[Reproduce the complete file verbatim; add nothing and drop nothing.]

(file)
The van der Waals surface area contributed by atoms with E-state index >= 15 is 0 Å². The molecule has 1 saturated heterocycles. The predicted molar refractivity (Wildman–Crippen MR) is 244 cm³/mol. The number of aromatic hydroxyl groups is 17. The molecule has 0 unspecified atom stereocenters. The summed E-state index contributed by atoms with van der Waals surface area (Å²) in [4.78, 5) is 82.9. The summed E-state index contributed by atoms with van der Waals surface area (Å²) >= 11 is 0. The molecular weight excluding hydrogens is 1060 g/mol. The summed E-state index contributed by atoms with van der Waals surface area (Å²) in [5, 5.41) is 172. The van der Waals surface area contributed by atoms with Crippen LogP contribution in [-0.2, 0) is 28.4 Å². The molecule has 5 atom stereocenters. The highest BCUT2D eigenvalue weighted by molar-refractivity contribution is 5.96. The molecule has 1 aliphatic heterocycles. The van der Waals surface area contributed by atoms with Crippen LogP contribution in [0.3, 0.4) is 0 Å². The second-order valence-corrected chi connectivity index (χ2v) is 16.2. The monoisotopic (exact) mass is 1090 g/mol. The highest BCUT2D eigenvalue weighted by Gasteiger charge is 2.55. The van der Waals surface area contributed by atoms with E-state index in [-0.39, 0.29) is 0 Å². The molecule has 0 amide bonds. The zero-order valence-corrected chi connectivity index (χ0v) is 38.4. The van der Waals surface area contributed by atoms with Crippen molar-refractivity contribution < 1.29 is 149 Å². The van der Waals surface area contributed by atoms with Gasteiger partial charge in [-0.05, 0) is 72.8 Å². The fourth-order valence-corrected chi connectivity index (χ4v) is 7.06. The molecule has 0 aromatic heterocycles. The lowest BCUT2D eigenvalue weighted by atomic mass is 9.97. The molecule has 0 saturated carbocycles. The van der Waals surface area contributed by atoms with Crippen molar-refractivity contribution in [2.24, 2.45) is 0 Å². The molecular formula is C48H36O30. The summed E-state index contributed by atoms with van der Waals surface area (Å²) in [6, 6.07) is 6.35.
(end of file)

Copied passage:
The van der Waals surface area contributed by atoms with E-state index >= 15 is 0 Å². The molecule has 1 saturated heterocycles. The predicted molar refractivity (Wildman–Crippen MR) is 244 cm³/mol. The number of aromatic hydroxyl groups is 17. The molecule has 0 unspecified atom stereocenters. The summed E-state index contributed by atoms with van der Waals surface area (Å²) in [4.78, 5) is 82.9. The summed E-state index contributed by atoms with van der Waals surface area (Å²) >= 11 is 0. The molecular weight excluding hydrogens is 1060 g/mol. The summed E-state index contributed by atoms with van der Waals surface area (Å²) in [5, 5.41) is 172. The van der Waals surface area contributed by atoms with Crippen LogP contribution in [-0.2, 0) is 28.4 Å². The molecule has 5 atom stereocenters. The highest BCUT2D eigenvalue weighted by molar-refractivity contribution is 5.96. The molecule has 1 aliphatic heterocycles. The van der Waals surface area contributed by atoms with Crippen LogP contribution in [0.3, 0.4) is 0 Å². The second-order valence-corrected chi connectivity index (χ2v) is 16.2. The monoisotopic (exact) mass is 1090 g/mol. The highest BCUT2D eigenvalue weighted by Gasteiger charge is 2.55. The van der Waals surface area contributed by atoms with E-state index in [-0.39, 0.29) is 0 Å². The molecule has 0 amide bonds. The zero-order valence-corrected chi connectivity index (χ0v) is 38.4. The van der Waals surface area contributed by atoms with Crippen molar-refractivity contribution < 1.29 is 149 Å². The van der Waals surface area contributed by atoms with Gasteiger partial charge in [-0.05, 0) is 72.8 Å². The fourth-order valence-corrected chi connectivity index (χ4v) is 7.06. The molecule has 0 aromatic heterocycles. The lowest BCUT2D eigenvalue weighted by atomic mass is 9.97. The molecule has 0 saturated carbocycles. The van der Waals surface area contributed by atoms with Crippen molar-refractivity contribution in [2.24, 2.45) is 0 Å². The molecular formula is C48H36O30. The summed E-state index contributed by atoms with van der Waals surface area (Å²) in [6, 6.07) is 6.35.